3. They use odd payment methods. If you buy something that doesn’t turn up or turns out to be counterfeit with a credit or debit card, you are entitled to get your money back. Fraudsters are well aware of this, so they will often ask for payment by bank transfer or some other methods. If you’re asked to pay via bank transfer, wire transfer or some other method, that should be a major red flag.

4. Take a closer look at different pages on the site. Look for contact information. If there is no contact information and all the site offers is a form to fill out, consider that a red flag. 

Facebook Marketplace

Facebook Marketplace is an online shop similar to sites like Gumtree and Craigslist. It allows users to flip old items they no longer need or buy second-hand goods in their local area.The platform has added Facebook Checkout which provides some degree of protection from scammers through Facebook Purchase Protection. Nevertheless, you should always have your guard up when doing business on Facebook Marketplace.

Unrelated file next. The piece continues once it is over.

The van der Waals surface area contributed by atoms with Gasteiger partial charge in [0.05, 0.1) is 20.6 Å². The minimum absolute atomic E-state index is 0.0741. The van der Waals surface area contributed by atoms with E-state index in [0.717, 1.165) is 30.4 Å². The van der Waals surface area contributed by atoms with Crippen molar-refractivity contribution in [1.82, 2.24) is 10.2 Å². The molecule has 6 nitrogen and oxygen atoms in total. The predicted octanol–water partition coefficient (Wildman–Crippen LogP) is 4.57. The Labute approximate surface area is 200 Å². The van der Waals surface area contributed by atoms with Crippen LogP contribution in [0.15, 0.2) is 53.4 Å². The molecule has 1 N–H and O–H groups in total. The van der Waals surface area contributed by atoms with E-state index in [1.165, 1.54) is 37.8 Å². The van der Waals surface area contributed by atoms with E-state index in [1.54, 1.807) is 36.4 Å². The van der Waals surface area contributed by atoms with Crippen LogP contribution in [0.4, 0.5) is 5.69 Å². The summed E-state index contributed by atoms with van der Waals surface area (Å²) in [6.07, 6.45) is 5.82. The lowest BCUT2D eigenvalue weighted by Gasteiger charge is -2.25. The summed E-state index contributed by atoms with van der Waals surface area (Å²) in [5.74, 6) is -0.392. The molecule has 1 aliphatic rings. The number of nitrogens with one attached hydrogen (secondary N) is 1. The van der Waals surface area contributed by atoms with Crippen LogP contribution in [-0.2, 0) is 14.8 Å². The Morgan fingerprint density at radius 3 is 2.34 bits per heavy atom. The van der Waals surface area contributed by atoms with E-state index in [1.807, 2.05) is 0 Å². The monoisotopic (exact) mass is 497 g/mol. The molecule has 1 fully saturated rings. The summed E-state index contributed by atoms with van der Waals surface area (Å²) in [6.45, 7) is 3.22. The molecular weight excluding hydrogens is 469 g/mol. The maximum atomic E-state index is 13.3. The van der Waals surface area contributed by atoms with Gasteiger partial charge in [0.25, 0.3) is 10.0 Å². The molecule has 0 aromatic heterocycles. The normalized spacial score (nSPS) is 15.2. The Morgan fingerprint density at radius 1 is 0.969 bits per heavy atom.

Here are potential scams to watch out for on Facebook Marketplace.

  • Counterfeit or fake products: a seller advertises genuine products at an incredibly low price, but when you receive the item, you discover the item is either fake or doesn’t work. If the seller is in your local area, try to inspect the item before you pay for it.
  • Criminals often use Facebook Marketplace to quickly get rid of stolen goods, especially things like bicycles, tablets, laptops and smartphones. Buying stolen goods can get you into a lot of trouble with the police if they’re traced back to you, so be cautious when buying.